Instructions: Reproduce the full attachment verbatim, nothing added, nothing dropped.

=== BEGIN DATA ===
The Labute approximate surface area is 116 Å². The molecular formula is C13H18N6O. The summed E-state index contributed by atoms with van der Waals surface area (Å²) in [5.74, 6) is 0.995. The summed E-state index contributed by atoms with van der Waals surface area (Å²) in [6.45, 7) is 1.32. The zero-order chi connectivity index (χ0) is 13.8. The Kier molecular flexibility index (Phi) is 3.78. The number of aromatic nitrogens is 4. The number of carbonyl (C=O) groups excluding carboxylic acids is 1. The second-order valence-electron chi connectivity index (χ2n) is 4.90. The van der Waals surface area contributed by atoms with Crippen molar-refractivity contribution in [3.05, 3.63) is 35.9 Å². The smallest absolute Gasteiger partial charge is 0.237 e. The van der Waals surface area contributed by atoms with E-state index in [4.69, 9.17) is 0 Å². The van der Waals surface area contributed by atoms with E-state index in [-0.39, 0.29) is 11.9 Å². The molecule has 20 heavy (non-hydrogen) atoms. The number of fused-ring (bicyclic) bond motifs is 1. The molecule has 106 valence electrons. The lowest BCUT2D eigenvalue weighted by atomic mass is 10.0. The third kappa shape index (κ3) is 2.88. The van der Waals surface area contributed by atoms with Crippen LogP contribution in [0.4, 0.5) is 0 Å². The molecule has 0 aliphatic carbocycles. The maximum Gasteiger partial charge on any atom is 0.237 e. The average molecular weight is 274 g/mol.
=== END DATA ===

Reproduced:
The Labute approximate surface area is 116 Å². The molecular formula is C13H18N6O. The summed E-state index contributed by atoms with van der Waals surface area (Å²) in [5.74, 6) is 0.995. The summed E-state index contributed by atoms with van der Waals surface area (Å²) in [6.45, 7) is 1.32. The zero-order chi connectivity index (χ0) is 13.8. The Kier molecular flexibility index (Phi) is 3.78. The number of aromatic nitrogens is 4. The number of carbonyl (C=O) groups excluding carboxylic acids is 1. The second-order valence-electron chi connectivity index (χ2n) is 4.90. The van der Waals surface area contributed by atoms with Crippen molar-refractivity contribution in [3.05, 3.63) is 35.9 Å². The smallest absolute Gasteiger partial charge is 0.237 e. The van der Waals surface area contributed by atoms with E-state index in [4.69, 9.17) is 0 Å². The van der Waals surface area contributed by atoms with E-state index in [-0.39, 0.29) is 11.9 Å². The molecule has 20 heavy (non-hydrogen) atoms. The number of fused-ring (bicyclic) bond motifs is 1. The molecule has 106 valence electrons. The lowest BCUT2D eigenvalue weighted by atomic mass is 10.0. The third kappa shape index (κ3) is 2.88. The van der Waals surface area contributed by atoms with Crippen LogP contribution in [0.4, 0.5) is 0 Å². The molecule has 0 aliphatic carbocycles. The maximum Gasteiger partial charge on any atom is 0.237 e. The average molecular weight is 274 g/mol.